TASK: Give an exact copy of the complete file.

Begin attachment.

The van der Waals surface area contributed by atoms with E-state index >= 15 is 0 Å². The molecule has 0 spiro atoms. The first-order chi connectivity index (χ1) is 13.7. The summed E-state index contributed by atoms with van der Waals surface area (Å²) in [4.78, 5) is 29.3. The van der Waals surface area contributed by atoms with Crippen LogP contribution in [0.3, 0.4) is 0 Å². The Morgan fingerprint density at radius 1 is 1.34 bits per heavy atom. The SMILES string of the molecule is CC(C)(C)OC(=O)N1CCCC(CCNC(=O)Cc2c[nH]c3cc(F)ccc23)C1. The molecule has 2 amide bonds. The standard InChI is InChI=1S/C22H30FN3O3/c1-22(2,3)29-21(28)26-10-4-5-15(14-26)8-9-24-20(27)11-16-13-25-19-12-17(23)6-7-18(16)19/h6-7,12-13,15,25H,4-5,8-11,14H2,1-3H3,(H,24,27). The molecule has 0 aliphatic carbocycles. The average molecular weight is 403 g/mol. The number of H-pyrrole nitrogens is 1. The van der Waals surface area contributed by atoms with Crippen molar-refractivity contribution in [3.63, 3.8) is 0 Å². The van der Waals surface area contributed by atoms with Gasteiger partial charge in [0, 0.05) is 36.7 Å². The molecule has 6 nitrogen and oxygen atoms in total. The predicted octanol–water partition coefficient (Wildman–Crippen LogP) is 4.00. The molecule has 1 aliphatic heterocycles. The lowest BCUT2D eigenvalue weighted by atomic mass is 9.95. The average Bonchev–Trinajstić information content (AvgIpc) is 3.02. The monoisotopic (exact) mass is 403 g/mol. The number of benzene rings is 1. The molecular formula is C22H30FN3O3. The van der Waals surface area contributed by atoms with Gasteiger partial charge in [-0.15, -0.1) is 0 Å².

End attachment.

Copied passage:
The van der Waals surface area contributed by atoms with E-state index >= 15 is 0 Å². The molecule has 0 spiro atoms. The first-order chi connectivity index (χ1) is 13.7. The summed E-state index contributed by atoms with van der Waals surface area (Å²) in [4.78, 5) is 29.3. The van der Waals surface area contributed by atoms with Crippen LogP contribution in [0.3, 0.4) is 0 Å². The Morgan fingerprint density at radius 1 is 1.34 bits per heavy atom. The SMILES string of the molecule is CC(C)(C)OC(=O)N1CCCC(CCNC(=O)Cc2c[nH]c3cc(F)ccc23)C1. The molecule has 2 amide bonds. The standard InChI is InChI=1S/C22H30FN3O3/c1-22(2,3)29-21(28)26-10-4-5-15(14-26)8-9-24-20(27)11-16-13-25-19-12-17(23)6-7-18(16)19/h6-7,12-13,15,25H,4-5,8-11,14H2,1-3H3,(H,24,27). The molecule has 0 aliphatic carbocycles. The average molecular weight is 403 g/mol. The number of H-pyrrole nitrogens is 1. The van der Waals surface area contributed by atoms with Crippen molar-refractivity contribution in [3.63, 3.8) is 0 Å². The van der Waals surface area contributed by atoms with Gasteiger partial charge in [0, 0.05) is 36.7 Å². The molecule has 6 nitrogen and oxygen atoms in total. The predicted octanol–water partition coefficient (Wildman–Crippen LogP) is 4.00. The molecule has 1 aliphatic heterocycles. The lowest BCUT2D eigenvalue weighted by atomic mass is 9.95. The average Bonchev–Trinajstić information content (AvgIpc) is 3.02. The monoisotopic (exact) mass is 403 g/mol. The number of benzene rings is 1. The molecular formula is C22H30FN3O3. The van der Waals surface area contributed by atoms with Gasteiger partial charge in [-0.15, -0.1) is 0 Å².